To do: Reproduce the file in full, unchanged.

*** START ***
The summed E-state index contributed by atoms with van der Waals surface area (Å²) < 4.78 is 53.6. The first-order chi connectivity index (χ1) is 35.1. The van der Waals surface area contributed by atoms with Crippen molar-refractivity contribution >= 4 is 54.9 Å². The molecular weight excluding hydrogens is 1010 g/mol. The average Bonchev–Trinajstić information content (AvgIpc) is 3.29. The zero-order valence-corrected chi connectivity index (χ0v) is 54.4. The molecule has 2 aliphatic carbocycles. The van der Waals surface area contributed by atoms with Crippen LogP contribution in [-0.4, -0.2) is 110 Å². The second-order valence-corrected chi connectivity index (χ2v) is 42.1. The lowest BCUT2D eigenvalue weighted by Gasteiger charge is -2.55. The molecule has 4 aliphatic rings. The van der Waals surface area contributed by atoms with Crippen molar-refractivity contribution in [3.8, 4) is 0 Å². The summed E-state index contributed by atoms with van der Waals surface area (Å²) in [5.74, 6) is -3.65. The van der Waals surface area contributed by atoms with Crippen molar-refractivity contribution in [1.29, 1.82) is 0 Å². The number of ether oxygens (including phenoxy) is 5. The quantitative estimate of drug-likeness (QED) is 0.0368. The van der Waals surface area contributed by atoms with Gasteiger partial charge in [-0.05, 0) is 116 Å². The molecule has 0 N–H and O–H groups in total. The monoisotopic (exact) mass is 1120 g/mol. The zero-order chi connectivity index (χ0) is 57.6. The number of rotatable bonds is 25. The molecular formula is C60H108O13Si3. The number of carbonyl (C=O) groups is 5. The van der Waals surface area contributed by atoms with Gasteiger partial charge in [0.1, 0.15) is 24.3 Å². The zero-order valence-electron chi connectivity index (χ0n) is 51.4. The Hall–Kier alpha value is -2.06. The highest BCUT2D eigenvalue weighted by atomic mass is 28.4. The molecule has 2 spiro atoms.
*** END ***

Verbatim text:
The summed E-state index contributed by atoms with van der Waals surface area (Å²) < 4.78 is 53.6. The first-order chi connectivity index (χ1) is 35.1. The van der Waals surface area contributed by atoms with Crippen molar-refractivity contribution >= 4 is 54.9 Å². The molecular weight excluding hydrogens is 1010 g/mol. The average Bonchev–Trinajstić information content (AvgIpc) is 3.29. The zero-order valence-corrected chi connectivity index (χ0v) is 54.4. The molecule has 2 aliphatic carbocycles. The van der Waals surface area contributed by atoms with Crippen LogP contribution in [-0.4, -0.2) is 110 Å². The second-order valence-corrected chi connectivity index (χ2v) is 42.1. The lowest BCUT2D eigenvalue weighted by Gasteiger charge is -2.55. The molecule has 4 aliphatic rings. The van der Waals surface area contributed by atoms with Crippen molar-refractivity contribution in [3.8, 4) is 0 Å². The summed E-state index contributed by atoms with van der Waals surface area (Å²) in [5.74, 6) is -3.65. The van der Waals surface area contributed by atoms with Crippen molar-refractivity contribution in [1.29, 1.82) is 0 Å². The number of ether oxygens (including phenoxy) is 5. The quantitative estimate of drug-likeness (QED) is 0.0368. The van der Waals surface area contributed by atoms with Gasteiger partial charge in [-0.05, 0) is 116 Å². The molecule has 0 N–H and O–H groups in total. The monoisotopic (exact) mass is 1120 g/mol. The zero-order chi connectivity index (χ0) is 57.6. The number of rotatable bonds is 25. The molecular formula is C60H108O13Si3. The number of carbonyl (C=O) groups is 5. The van der Waals surface area contributed by atoms with Gasteiger partial charge in [0.1, 0.15) is 24.3 Å². The zero-order valence-electron chi connectivity index (χ0n) is 51.4. The Hall–Kier alpha value is -2.06. The highest BCUT2D eigenvalue weighted by atomic mass is 28.4. The molecule has 2 spiro atoms.